UW-La Crosse Lantern Alumni Magazine -- Summer 2021

Page 18

GOING FOR GOLD The speed skating scientist

and soon realized the sport was relatively unexplored by scientists and researchers.

Carl Foster

In the runup to the 1980 Winter Olympics in Lake Placid, Foster was giving advice to U.S. speed skaters and coaches, hoping to give them an edge. The American skaters racked up five gold medals and eight overall medals during the 1980 Games — both more than any other country.

Professor of exercise and sport science, 1998-2021 Carl Foster and speed skating were an unlikely pair, but they couldn’t have been a more perfect match. A Texas native with no previous knowledge of the sport, Foster fell into the world of speed skating after beginning his career as an exercise and sport scientist at Sinai Samaritan Medical Center in Milwaukee. Foster spent time at the oval in Milwaukee, where many top speed skaters trained with their coaches. He absorbed everything he could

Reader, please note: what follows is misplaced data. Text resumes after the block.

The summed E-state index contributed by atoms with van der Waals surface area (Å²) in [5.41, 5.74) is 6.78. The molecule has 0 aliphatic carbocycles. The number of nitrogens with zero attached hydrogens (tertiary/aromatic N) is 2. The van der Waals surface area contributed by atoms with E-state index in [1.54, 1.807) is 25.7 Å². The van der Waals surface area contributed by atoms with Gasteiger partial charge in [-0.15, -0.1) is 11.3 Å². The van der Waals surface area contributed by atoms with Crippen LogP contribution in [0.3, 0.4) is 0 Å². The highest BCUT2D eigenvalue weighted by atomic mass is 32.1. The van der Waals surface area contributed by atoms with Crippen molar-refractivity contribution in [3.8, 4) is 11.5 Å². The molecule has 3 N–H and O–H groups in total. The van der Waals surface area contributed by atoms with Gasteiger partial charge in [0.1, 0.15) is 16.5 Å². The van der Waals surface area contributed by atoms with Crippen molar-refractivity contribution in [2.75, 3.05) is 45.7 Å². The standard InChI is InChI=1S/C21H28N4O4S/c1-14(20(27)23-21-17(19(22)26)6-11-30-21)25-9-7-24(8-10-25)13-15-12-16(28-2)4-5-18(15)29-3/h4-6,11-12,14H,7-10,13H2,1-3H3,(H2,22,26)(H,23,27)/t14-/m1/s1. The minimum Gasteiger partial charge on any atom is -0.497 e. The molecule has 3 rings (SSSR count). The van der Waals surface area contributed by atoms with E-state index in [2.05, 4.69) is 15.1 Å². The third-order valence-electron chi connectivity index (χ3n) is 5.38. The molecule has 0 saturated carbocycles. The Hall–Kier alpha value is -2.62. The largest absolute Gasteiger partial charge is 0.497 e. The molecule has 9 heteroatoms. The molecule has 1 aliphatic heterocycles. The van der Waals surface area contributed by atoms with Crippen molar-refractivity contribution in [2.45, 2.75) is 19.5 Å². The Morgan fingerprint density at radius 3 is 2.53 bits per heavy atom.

In the years that followed, Foster became a fixture of U.S. speed skating, using cutting-edge science to help the country’s top skaters perfect their craft. He went on to chair the Sports Medicine/Sports Science/Drug Testing

Carl Foster



committee for U.S. speed skating and received a research grant from the International Olympic Committee to conduct studies (along with fellow UWL professor John Porcari) at the 2002 Winter Olympics in Salt Lake City. By the time he scaled back his involvement in the mid-2000s, Foster had built a reputation as one of the sport’s most influential scientific minds. He was elected to the U.S. Speed Skating Hall of Fame in 2020. “It was a pleasant surprise, because there aren’t many non-skaters like me in that club,” Foster says of the hall of fame. “This is a nice pat on the back, and everyone likes a pat on the back.”